VANCOUVER, British Columbia -- We caught up with NBC men's hockey analyst Pierre McGuire this afternoon to get his take on a certain vent so heavily anticipated here that it is expected to be the most watched program in the history of Canadian television.
The Canada-US gold medal game, of course.
(Seriously, what else would it be? The SalmonMasters finals?)
McGuire, who has New England ties -- one of his first coaching jobs was at Babson College in the mid-'80s and he later served as assistant general manager and coach of the Hartford Whalers -- offered several insights on what each team might do and needs to do . . . including these three things that must happen for the United States to emerge with the gold Sunday.
"Ryan Miller has to be Jim Craig," McGuire said, referencing the unforgettable performance of the 1980 "Miracle on Ice" goalie. "That's No. 1. No. 2, [the US] can't give up a lot of odd-man rushes. They can't be over-aggressive, because Canada will eat them alive. And then the third thing is, they have to capitalize on their power play. They do those three things, they can disappoint a lot of Canadians."
Miller made 42 saves on 45 shots on the teams' first meeting in Vancouver, a stunning 5-3 US victory last Sunday.
McGuire said Miller's performance in that game can't be understated, but it may need to be duplicated.
"I'm not sure that whole thing was reported correctly -- Miller deserved even more credit than he got," said McGuire. "The scoring chances were unbelievably tilted in Canada's favor. I mean, he was the story of that game, he was spectacular.
"One thing I think they'd like to do differently, the US, is be a little bit more physical than they were in the first game," he added. "It's really important for them to develop a physical presence early without picking up penalties."
A few of McGuire's other sentiments and opinions:
On whether the US forwards are too quick for Canada's defensemen: "I'm not buying that theory. I think that's fluff. Because [Canada defensemen] Duncan Keith, Shea Weber, Drew Doughty, Scotty Niedermayer, they can all skate. [Chris] Pronger is the only slow guy back there, and he's got such a long stick that he's not going to be intimidated by speed. He goes against [superstar Alex] Ovechkin all the time in Philly. I think that's one of those things where people are reaching. The American speed quotient is high, that's true, they're extremely quick. But I don't think that's going to be a deciding issue in the game."
On whether it's up to the individual play of Canada's stars to determine the outcome: "No. Canada has to play the same way it played against Russia [a 7-3 victory in the quarterfinals]: total team commitment to defense, offense, and matchups, the forecheck, shotblocking, everything. Canada, when they played against Russia, that was their best game of the tournament, and the reason why they were successful is that they took away the Russians' skill and will. They were physical, they took away space, they didn't give the Russians a lot of room, and they dominated because of that."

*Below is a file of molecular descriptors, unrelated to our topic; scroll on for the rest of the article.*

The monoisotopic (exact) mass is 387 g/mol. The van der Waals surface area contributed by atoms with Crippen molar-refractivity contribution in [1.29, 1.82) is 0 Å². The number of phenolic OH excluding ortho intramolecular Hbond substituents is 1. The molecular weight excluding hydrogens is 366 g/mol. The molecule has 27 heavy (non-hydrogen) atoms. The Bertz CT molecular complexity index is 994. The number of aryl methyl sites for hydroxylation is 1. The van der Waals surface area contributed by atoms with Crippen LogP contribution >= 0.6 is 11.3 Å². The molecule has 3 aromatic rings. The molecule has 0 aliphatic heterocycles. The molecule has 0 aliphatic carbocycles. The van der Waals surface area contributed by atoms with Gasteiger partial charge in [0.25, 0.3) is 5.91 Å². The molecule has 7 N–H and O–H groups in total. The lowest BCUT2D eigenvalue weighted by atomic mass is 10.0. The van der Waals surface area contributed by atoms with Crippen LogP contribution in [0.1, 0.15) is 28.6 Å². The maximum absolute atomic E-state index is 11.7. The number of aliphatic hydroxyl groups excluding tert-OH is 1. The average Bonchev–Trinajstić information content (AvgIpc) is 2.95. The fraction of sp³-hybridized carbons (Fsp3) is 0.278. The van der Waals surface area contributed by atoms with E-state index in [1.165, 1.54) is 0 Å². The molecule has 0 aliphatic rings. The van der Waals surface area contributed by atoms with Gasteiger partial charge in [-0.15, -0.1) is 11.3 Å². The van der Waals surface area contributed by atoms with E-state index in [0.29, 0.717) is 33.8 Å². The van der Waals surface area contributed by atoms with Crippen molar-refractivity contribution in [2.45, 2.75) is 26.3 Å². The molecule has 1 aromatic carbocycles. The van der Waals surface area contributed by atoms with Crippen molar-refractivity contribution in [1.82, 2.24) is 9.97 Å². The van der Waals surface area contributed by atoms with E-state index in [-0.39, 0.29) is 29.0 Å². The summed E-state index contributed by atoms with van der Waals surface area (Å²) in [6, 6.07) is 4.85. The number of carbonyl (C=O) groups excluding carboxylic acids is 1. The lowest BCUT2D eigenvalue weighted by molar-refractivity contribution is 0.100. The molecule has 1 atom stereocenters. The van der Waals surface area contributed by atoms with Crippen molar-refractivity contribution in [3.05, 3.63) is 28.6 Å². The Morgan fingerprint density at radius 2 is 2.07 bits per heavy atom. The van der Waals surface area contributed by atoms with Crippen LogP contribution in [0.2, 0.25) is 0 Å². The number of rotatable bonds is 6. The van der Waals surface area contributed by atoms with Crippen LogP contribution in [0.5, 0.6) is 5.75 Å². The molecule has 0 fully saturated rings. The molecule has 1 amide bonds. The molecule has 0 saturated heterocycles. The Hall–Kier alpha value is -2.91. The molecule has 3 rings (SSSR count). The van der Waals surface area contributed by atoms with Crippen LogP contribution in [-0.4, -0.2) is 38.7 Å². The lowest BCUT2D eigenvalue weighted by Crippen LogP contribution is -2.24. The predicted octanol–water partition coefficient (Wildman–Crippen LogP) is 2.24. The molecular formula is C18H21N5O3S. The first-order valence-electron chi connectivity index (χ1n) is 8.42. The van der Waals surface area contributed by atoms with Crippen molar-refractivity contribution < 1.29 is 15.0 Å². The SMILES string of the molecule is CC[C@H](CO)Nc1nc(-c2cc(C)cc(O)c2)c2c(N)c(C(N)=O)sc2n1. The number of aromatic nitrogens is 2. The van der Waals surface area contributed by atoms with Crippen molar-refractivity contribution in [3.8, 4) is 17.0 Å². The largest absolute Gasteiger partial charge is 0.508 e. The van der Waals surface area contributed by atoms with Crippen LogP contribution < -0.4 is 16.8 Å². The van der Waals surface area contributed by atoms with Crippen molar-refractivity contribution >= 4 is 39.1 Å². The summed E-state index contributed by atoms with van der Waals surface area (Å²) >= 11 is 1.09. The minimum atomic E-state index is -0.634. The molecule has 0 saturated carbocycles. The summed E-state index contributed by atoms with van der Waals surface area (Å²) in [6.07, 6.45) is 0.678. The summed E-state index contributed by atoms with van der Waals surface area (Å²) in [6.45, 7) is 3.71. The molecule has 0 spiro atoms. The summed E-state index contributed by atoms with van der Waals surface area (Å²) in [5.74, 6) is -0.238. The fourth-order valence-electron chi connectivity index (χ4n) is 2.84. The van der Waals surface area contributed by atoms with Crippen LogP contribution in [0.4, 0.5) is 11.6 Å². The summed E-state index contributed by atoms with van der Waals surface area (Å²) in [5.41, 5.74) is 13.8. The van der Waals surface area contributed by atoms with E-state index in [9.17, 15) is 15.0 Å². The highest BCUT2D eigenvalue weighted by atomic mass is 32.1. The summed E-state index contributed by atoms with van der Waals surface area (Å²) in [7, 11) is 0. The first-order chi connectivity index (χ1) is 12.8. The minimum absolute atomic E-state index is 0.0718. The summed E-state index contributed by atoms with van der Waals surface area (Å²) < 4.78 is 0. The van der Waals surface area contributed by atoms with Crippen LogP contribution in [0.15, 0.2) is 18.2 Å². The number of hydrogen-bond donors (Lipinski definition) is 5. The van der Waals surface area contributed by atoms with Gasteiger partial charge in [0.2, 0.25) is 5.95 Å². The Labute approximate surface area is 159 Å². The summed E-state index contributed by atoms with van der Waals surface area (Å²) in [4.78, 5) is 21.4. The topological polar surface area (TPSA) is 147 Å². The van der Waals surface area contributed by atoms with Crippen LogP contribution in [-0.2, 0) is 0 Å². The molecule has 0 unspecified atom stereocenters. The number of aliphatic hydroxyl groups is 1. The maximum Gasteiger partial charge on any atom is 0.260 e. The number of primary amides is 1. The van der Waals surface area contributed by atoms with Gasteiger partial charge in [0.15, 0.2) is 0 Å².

On whether the loss to the US actually benefited Canada's players, since it meant they had to play an additional game and allowed them to jell as a team: "Every player I've talked to on the team says it did, because it allowed [Eric] Staal to go with [Sidney] Crosby and [Jarome Iginla] and stabilized their lines, it helped create roles for the players that they were comfortable with, and it gave them confidence going into the game against Russia. So the answer is, absolutely."
On any advantage Canada and Vancouver Canucks goalie Roberto Luongo might have since he's playing in his home arena: "He knows the building here, he knows the nooks and crannies of the boards. I think it's more optics than anything else. [Martin] Brodeur [who struggled in the loss to the US and hasn't played since] could have won that game against Germany [an 8-2 win for Canada] just as easy as Luongo did and I think Brodeur could have won the game against Russia just as easy as Luongo did. There wasn't a lot of testing going. You know, [Friday night], I think the Slovaks through 40 minutes only had 13 shots on goal, so I think Brodeur would have been OK in that game too."
On the importance of scoring first: "The first goal is extremely crucial, especially in a single-elimination game. When you score first in a deciding game of a Stanley Cup playoff series or a gold medal game in the Olympics, the team that scores first usually wins. And especially here, the tension is so amazingly overpowering that it's critical that everybody is energized -- the players, the coaches, and the fan base, because it's going to be a Canadian crowd. . . . If the Americans get it, it's going to be a really tough game for Canada to win. But if Canada gets a goal early, it's got a pretty good chance to be a successful afternoon."
On one player who could be the determining factor: "This is Ryan Miller's moment. Ryan Miller has to stand and deliver. If he doesn't, I think it's a tough game for the Americans to win. And for Canada, if their star players don't score, then it becomes a really difficult game for them to win."